In your review of Wish You Were Here, you say “the cover/liner art is worthy of all the stoned raps it has no doubt already inspired.” This got me wondering how important you consider cover/liner art as a visual impression of an album, and how vinyl to CD to streaming may have diminished this effect—if any—over the years. For better or for worse, once I see the cover of an album, it’s hard to unsee it as part of the “image” the music forms. Have you ever had this happen? — Joe, London, UK

I agree that covers matter—even the digital-only albums that have proliferated in this era almost always come with a square illo that will print out for the downloader who burns (in color if that’s how the downloader rolls, as most presumably do and I unfortunately do not). How well most are remembered is another matter. Forty-five years after the fact I had no idea what Wish You Were Here looked like, and when I pulled the vinyl LP out of my shelves also had no idea what I was talking about musically in that review—not an A minus I don’t think for those anal-retentives who are keeping score. Maybe the heads were agog about the cover—it was still a pot-smoking era and Floyd was of  that cultural persuasion. But by then I’d pretty much quit and was never much of a head to begin with, though I do recall a special fascination with the cover of the first Asylum Choir album, good luck finding that one—psychedelic toilet paper as I recall. (Sez an Amazon commentator: “When this album came out, nobody had heard of Leon Russell or Mark Benno, and thye original cover was a toilet paper roll.” (Misspelled “the” in original.) In general I think the answer for me, as someone who probably owns 50 times as many albums as you do, is a simple no. That doesn’t mean it isn’t different for those whose collections are smaller, who have certain records they handle all the time. It also doesn’t mean I can’t see the covers of RamonesMisterioso, and The Freewheelin’ Bob Dylan in my mind’s eye. Great covers all, and very different.

At risk of coming across as naively thinking that the devastation is over simply because he’s been voted out, I was wondering if you would care to put together a playlist—or other kind of list—of your favourite Trump-targeting songs from the last four or so years. Not sure there’s a whole canon there, and am sure I’ve picked up on some dissatisfaction from you at times that there haven’t been more Trump songs, but there’s probably a good selection. Off the top, Oberg, Snider, Hamell and Superchunk have all contributed some quality material. It’d be good to see your top picks. — Isaac Iszchak, Norfolk, UK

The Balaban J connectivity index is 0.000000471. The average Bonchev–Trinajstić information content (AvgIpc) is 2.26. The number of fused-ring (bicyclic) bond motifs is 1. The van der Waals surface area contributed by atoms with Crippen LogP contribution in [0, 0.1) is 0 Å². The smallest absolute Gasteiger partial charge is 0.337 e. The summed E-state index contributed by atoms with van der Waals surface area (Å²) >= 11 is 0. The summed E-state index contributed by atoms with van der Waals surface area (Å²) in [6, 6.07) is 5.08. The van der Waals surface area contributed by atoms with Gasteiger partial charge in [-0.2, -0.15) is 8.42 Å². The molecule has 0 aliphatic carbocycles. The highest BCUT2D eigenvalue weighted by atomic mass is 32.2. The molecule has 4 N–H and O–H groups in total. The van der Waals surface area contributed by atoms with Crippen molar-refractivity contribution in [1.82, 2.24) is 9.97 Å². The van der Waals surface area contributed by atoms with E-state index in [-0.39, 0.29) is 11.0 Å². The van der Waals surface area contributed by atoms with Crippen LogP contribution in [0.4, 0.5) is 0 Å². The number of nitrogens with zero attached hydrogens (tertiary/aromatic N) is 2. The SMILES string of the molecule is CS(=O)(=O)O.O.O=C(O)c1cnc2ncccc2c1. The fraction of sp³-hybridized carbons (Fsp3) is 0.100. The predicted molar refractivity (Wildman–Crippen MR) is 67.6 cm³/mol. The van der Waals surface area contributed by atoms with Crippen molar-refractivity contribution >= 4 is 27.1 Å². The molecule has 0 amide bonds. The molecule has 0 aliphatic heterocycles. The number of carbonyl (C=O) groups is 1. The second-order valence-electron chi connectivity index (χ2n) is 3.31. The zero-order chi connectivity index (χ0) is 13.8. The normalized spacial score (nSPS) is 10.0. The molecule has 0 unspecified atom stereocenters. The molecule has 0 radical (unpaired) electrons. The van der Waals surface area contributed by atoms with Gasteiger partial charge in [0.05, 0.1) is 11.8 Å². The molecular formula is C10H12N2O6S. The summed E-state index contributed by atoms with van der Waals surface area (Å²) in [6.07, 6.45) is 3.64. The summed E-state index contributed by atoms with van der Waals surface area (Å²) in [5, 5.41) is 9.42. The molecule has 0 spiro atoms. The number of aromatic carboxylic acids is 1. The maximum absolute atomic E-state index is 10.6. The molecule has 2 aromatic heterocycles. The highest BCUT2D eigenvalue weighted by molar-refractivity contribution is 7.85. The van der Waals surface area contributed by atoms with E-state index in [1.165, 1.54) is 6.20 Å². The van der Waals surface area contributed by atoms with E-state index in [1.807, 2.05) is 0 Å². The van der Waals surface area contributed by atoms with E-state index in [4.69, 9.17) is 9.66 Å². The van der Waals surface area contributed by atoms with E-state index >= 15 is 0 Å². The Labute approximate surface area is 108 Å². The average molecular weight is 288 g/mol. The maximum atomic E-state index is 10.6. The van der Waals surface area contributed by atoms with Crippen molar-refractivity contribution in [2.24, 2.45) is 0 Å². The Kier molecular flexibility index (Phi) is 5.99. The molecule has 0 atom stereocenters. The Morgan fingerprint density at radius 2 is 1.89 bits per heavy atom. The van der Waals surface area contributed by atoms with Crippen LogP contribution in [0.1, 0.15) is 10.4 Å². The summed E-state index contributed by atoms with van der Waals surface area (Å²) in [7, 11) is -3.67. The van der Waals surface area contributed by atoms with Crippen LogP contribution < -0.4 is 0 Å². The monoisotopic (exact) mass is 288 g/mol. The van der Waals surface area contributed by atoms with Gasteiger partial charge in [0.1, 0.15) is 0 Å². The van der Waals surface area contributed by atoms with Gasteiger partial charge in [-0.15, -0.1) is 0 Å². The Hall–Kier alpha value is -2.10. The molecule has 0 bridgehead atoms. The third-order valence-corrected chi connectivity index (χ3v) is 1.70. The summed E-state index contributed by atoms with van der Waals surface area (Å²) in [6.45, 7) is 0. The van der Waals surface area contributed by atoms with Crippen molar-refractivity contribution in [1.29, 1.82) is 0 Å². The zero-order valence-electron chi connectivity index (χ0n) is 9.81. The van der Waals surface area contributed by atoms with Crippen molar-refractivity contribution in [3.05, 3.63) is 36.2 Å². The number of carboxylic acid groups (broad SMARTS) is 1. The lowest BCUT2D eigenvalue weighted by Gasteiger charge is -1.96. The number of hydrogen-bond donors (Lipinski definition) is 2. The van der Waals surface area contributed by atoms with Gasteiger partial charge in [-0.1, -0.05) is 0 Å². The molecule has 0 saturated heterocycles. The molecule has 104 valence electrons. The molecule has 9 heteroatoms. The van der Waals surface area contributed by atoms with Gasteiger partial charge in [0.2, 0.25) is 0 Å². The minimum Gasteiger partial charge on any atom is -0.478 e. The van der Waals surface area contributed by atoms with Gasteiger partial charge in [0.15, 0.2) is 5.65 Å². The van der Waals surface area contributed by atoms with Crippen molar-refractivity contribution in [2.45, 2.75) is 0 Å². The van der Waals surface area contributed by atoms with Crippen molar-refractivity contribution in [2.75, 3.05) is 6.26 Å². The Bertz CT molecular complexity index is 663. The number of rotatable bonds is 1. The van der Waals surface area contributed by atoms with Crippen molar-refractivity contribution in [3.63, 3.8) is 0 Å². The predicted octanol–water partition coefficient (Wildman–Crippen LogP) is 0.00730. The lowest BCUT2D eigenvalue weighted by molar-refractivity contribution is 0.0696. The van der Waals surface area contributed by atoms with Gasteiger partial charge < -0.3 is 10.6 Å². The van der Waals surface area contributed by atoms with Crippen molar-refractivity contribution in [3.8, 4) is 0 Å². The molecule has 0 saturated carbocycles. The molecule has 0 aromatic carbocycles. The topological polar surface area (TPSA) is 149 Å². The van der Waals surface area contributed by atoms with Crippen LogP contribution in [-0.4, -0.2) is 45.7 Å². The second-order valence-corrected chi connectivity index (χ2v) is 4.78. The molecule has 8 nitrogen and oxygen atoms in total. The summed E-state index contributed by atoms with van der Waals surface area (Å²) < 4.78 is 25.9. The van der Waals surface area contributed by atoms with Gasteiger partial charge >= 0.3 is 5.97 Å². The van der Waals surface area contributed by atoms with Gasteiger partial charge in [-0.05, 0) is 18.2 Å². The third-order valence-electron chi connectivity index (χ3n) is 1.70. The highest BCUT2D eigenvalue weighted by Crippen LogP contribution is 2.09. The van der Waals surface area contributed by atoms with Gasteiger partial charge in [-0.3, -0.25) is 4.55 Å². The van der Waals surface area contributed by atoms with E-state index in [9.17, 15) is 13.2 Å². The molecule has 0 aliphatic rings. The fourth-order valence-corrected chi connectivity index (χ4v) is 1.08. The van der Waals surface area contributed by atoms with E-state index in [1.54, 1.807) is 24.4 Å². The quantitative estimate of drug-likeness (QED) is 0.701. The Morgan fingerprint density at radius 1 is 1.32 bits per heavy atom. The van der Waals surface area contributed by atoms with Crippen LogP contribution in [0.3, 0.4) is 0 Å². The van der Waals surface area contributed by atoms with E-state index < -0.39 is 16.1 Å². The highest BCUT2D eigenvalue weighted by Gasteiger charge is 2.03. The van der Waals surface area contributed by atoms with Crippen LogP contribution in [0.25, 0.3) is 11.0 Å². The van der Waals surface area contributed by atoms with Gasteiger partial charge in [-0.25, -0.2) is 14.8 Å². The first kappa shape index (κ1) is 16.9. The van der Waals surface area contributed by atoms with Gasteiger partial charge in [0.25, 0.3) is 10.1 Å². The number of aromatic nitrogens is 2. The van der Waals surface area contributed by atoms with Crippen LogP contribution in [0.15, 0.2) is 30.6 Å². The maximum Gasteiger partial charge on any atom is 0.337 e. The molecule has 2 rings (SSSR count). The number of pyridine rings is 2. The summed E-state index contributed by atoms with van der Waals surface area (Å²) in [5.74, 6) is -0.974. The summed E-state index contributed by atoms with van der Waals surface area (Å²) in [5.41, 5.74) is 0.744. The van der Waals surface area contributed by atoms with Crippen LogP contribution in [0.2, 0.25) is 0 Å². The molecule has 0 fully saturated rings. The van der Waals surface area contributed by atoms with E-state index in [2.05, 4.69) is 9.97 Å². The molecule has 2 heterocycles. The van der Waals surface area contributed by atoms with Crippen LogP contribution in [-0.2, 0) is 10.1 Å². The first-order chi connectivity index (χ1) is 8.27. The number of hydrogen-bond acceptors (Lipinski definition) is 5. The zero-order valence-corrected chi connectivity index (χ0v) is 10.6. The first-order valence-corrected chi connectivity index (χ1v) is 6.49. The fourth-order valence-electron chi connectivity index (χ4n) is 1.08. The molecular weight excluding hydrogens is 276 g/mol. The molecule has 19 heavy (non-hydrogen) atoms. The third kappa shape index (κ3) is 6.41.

Sorry to say my dissatisfaction remains in place. Unless I’m misremembering, in fact, neither Hamell nor Superchunk, gratifyingly political though they’ve been, has contributed anything specific to Trump unless Hamell’s commander-in-chief-assassinating “Too High” counts. To Oberg’s “Nothing Rhymes With Orange” I’d add “Care” even though it doesn’t name names either. YG’s “FDT” remains relevantly cathartic more than four years after it was released; Public Enemy’s “State of the Union” is just as explicit and more detailed even though it doesn’t utter his cursed name; A Tribe Called Quest finished off We Got It From Here with the otherwise inexplicit “The Donald.” And after that I’m reduced to comedy albums, first Tim Heidecker’s Too Dumb for Suicide (my two favorites both involve shitting: “Imperial Bathroom” and “Sentencing Day’) and then Harry Shearer’s better researched The Many Moods of Donald Trump (“Covid 180,” “I Never Knew Him,” “Very Stable Genius”). As an alternative you can go to Spotify and search for Joe Levy’s “Uprising 2020” playlist. For me racism remains primary. Even more than the long-term economic devastation wreaked by the greed of the superrich and their legislative minions, the legacy of chattel slavery remains my nation’s crippling original sin and hasn’t been so great for Britain either. The songs Levy put together in June hit that truth from as many angles as there are artists to calibrate them. [Eeek—PS. Because this Q&A was inadvertently deleted during the editing process and had to be quickly recreated, I failed to finish with the first and still greatest of the anti-Trump songs: YG’s “FDT,” released March, 2016 and killer to this day.]